Over the past few years, mommy bloggers have established themselves as a powerful force on the Internet, receiving a great deal of attention from the media and becoming major targets for brands. Well respected and valued, those social mommies are one of the most influential groups on the Web and a must-know constituency for any consumer marketer.
I first heard of dad bloggers when Sony launched its digidad project in 2009. Since then, I’ve been following the evolution of this growing phenomenon, which, to my surprise has been received with mixed feelings.
I, personally, am a big fan. I think it is great dads want to talk about their take on being a parent and shows fatherhood in a completely new light. That’s why I was thrilled to find out that dad bloggers not only had their own panel at SXSW but they have their whole own conference – Dad 2.0 Summit happening at the same time as SXSW here in Austin!
I am a fan but not everyone is or has been from the start. I’ve seen mommy bloggers complain about dads trying to play on their playground, brands that refuse to acknowledge them as influencers because, as opposed to mommy bloggers, they don’t get time on national TV, fawning attention from media and they will never be able to create a kind of community mommies have. Dads are not important. Moms have the spending and decision-making power anyway.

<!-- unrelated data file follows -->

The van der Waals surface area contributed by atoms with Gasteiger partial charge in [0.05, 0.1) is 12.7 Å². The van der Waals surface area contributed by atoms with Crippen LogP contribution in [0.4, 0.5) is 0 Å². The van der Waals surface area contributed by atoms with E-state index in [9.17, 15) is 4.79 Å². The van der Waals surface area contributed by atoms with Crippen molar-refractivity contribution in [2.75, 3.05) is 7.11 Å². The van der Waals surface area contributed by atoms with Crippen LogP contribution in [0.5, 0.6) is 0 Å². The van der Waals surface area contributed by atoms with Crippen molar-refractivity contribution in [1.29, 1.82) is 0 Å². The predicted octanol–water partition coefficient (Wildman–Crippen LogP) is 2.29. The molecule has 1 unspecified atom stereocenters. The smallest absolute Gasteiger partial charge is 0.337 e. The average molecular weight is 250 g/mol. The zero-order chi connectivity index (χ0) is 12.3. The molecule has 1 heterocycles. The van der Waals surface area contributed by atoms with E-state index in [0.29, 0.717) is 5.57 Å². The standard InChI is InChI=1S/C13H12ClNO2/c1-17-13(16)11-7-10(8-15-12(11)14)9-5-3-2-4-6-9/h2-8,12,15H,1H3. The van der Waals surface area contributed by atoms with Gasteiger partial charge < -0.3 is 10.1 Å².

First of all, the fact that they are uniting right now and right here in Austin proves that they are able to build a community. When it comes to buying decision power in the home, moms might have it but not in all product categories. Think consumer electronic brands, cars, razors – for them, it would make better sense to go after dad bloggers rather than mommy bloggers. And no, dad bloggers might not have the same kind of attention from media and TV yet, but they do have the readership. And it’s not only male. Jason Avant, founder of DadCentric, confessed at the panel that 60% of his audience is female. So before you exclude dad bloggers from your next campaign, think twice.